The 'fundamental' problem here is that the average programmer doesn't understand 'strings' because it seems so easy but it's actually very hard (well, not even hard, just big and tedious). Even more so now that many people can have careers without really knowing about what a 'byte' is or how it relates to their code.
All the time. Want to truncate user text? You need grapheme clusters. Reverse text? Grapheme clusters. Get what the user thinks of as the length of text? Grapheme clusters. Not saying it’s a good idea to make them any sort of default because of that, though; you’re right that it should be explicit.
How often does one reverse text? And when do users care about text length? Almost always (again, in my experience) in the context of rendering - when deciding on line length or break points, so when you know and care about much more than just 'the string' - but also font, size, things you only care about in the context of displaying. Not something that should be part of the 'core' interface of a programming language.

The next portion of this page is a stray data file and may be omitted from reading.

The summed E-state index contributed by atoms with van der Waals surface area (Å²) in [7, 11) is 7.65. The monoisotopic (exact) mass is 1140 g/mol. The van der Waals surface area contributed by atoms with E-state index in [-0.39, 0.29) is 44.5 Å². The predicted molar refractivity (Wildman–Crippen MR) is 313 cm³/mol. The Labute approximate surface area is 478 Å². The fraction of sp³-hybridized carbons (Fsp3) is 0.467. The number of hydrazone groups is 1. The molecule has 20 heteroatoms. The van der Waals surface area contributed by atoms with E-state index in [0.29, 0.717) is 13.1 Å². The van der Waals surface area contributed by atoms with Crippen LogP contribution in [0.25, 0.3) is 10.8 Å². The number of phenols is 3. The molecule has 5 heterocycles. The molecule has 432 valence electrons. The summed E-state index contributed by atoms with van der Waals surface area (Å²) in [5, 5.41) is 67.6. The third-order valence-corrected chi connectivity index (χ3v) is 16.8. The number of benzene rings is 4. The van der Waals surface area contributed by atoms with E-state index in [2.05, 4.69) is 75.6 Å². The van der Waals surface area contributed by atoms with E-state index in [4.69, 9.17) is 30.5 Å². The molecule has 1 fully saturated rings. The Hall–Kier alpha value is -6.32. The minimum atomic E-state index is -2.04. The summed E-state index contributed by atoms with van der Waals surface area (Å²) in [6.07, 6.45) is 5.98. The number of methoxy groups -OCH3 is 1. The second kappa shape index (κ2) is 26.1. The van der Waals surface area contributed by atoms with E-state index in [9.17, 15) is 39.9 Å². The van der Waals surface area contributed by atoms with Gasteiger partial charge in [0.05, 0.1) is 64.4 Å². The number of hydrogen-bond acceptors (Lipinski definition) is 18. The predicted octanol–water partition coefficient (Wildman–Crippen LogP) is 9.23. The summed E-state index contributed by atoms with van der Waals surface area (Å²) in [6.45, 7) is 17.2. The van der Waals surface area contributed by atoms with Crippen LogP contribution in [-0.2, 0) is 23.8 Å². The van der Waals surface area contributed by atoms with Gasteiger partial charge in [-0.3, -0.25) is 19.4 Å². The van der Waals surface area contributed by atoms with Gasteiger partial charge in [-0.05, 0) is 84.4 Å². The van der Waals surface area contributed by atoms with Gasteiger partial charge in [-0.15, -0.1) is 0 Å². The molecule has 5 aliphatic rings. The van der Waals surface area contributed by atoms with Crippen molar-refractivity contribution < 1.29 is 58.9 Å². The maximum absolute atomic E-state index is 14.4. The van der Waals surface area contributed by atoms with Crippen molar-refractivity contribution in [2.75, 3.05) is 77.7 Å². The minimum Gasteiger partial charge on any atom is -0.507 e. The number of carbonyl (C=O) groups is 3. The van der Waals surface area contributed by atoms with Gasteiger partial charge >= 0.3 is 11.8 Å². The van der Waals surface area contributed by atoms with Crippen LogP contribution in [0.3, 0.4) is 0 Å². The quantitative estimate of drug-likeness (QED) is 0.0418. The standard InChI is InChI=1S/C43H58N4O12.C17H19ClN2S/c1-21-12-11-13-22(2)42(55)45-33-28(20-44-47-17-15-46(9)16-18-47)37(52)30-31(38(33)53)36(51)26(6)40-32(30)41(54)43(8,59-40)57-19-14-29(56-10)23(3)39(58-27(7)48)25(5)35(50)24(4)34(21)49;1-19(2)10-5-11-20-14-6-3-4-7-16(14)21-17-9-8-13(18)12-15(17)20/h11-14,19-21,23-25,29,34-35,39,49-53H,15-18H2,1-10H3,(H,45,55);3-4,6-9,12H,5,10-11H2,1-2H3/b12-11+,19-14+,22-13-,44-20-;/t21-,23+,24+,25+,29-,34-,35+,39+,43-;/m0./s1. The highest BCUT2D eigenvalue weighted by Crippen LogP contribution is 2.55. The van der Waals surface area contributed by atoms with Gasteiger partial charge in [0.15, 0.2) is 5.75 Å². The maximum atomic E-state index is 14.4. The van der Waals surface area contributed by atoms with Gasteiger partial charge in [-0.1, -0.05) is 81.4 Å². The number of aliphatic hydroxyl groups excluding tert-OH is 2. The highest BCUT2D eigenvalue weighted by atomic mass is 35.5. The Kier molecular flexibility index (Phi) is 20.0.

I mean I think we agree here; my point was that I too used to think that grapheme clusters mattered, but when I started counting in my code, it turned out they didn't. Sure I can think of cases where it would theoretically would matter, but I'm talking about what do you actually use, not what do you think you will use.
Plus sometimes you’re the one building the text widget with the truncation option.
I don't know who expects emoji to count as one character, but they'd be surprised by Twitter's behavior: something like  counts as 4 characters (woman, dark skin tone, zero width joiner, school).
When validating many types of data submitted via the web.